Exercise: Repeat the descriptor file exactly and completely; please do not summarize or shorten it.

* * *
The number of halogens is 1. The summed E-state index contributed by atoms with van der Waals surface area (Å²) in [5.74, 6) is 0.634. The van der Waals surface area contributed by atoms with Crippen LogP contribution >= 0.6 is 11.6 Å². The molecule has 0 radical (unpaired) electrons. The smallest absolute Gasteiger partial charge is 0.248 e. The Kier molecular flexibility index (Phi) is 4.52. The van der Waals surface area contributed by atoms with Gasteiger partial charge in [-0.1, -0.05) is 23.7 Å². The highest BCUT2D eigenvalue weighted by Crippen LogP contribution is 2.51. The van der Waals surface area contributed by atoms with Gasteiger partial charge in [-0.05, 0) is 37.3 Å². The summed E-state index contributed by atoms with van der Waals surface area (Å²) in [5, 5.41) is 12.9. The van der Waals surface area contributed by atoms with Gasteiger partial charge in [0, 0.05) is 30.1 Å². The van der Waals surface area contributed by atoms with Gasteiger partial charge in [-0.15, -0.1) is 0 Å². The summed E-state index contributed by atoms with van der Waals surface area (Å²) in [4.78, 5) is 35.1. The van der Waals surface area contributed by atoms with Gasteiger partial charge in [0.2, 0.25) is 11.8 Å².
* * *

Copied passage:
The number of halogens is 1. The summed E-state index contributed by atoms with van der Waals surface area (Å²) in [5.74, 6) is 0.634. The van der Waals surface area contributed by atoms with Crippen LogP contribution >= 0.6 is 11.6 Å². The molecule has 0 radical (unpaired) electrons. The smallest absolute Gasteiger partial charge is 0.248 e. The Kier molecular flexibility index (Phi) is 4.52. The van der Waals surface area contributed by atoms with Gasteiger partial charge in [-0.1, -0.05) is 23.7 Å². The highest BCUT2D eigenvalue weighted by Crippen LogP contribution is 2.51. The van der Waals surface area contributed by atoms with Gasteiger partial charge in [-0.05, 0) is 37.3 Å². The summed E-state index contributed by atoms with van der Waals surface area (Å²) in [5, 5.41) is 12.9. The van der Waals surface area contributed by atoms with Gasteiger partial charge in [0, 0.05) is 30.1 Å². The van der Waals surface area contributed by atoms with Gasteiger partial charge in [-0.15, -0.1) is 0 Å². The summed E-state index contributed by atoms with van der Waals surface area (Å²) in [4.78, 5) is 35.1. The van der Waals surface area contributed by atoms with Gasteiger partial charge in [0.2, 0.25) is 11.8 Å².